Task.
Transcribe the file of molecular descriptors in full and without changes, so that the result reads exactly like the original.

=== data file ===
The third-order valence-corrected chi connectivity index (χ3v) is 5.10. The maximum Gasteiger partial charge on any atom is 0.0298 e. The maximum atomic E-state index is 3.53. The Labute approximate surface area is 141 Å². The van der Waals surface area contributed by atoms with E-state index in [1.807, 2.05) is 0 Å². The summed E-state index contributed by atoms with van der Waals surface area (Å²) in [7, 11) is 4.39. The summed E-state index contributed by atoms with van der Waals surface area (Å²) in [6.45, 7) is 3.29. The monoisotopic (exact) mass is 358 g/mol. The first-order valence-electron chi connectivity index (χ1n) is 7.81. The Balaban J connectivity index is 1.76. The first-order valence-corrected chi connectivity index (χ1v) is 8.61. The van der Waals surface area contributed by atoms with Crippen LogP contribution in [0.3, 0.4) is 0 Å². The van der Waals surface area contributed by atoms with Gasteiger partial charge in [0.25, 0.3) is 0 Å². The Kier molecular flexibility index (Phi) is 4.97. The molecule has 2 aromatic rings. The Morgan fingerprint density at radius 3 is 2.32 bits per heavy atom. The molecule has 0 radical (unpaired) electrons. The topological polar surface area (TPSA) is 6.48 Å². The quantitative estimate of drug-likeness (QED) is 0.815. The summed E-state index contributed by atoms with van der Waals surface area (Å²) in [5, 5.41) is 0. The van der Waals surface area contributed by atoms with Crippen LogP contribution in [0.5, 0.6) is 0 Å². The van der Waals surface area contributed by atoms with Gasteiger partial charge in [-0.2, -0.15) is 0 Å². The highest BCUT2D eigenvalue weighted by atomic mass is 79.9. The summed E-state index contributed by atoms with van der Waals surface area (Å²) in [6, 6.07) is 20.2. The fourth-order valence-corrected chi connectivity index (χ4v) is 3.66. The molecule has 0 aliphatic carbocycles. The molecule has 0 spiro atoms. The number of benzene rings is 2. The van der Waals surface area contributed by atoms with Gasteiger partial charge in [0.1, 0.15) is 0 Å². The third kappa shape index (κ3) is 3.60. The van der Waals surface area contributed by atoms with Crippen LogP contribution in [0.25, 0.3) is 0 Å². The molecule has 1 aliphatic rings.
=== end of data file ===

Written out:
The third-order valence-corrected chi connectivity index (χ3v) is 5.10. The maximum Gasteiger partial charge on any atom is 0.0298 e. The maximum atomic E-state index is 3.53. The Labute approximate surface area is 141 Å². The van der Waals surface area contributed by atoms with E-state index in [1.807, 2.05) is 0 Å². The summed E-state index contributed by atoms with van der Waals surface area (Å²) in [7, 11) is 4.39. The summed E-state index contributed by atoms with van der Waals surface area (Å²) in [6.45, 7) is 3.29. The monoisotopic (exact) mass is 358 g/mol. The first-order valence-electron chi connectivity index (χ1n) is 7.81. The Balaban J connectivity index is 1.76. The first-order valence-corrected chi connectivity index (χ1v) is 8.61. The van der Waals surface area contributed by atoms with Crippen LogP contribution in [0.3, 0.4) is 0 Å². The van der Waals surface area contributed by atoms with Gasteiger partial charge in [0.25, 0.3) is 0 Å². The Kier molecular flexibility index (Phi) is 4.97. The molecule has 2 aromatic rings. The Morgan fingerprint density at radius 3 is 2.32 bits per heavy atom. The molecule has 0 radical (unpaired) electrons. The topological polar surface area (TPSA) is 6.48 Å². The quantitative estimate of drug-likeness (QED) is 0.815. The summed E-state index contributed by atoms with van der Waals surface area (Å²) in [5, 5.41) is 0. The van der Waals surface area contributed by atoms with Crippen LogP contribution in [0.5, 0.6) is 0 Å². The van der Waals surface area contributed by atoms with Gasteiger partial charge in [-0.2, -0.15) is 0 Å². The highest BCUT2D eigenvalue weighted by atomic mass is 79.9. The summed E-state index contributed by atoms with van der Waals surface area (Å²) in [6, 6.07) is 20.2. The fourth-order valence-corrected chi connectivity index (χ4v) is 3.66. The molecule has 0 aliphatic carbocycles. The molecule has 0 spiro atoms. The number of benzene rings is 2. The van der Waals surface area contributed by atoms with Gasteiger partial charge in [0.1, 0.15) is 0 Å². The third kappa shape index (κ3) is 3.60. The van der Waals surface area contributed by atoms with Crippen LogP contribution in [0.25, 0.3) is 0 Å². The molecule has 1 aliphatic rings.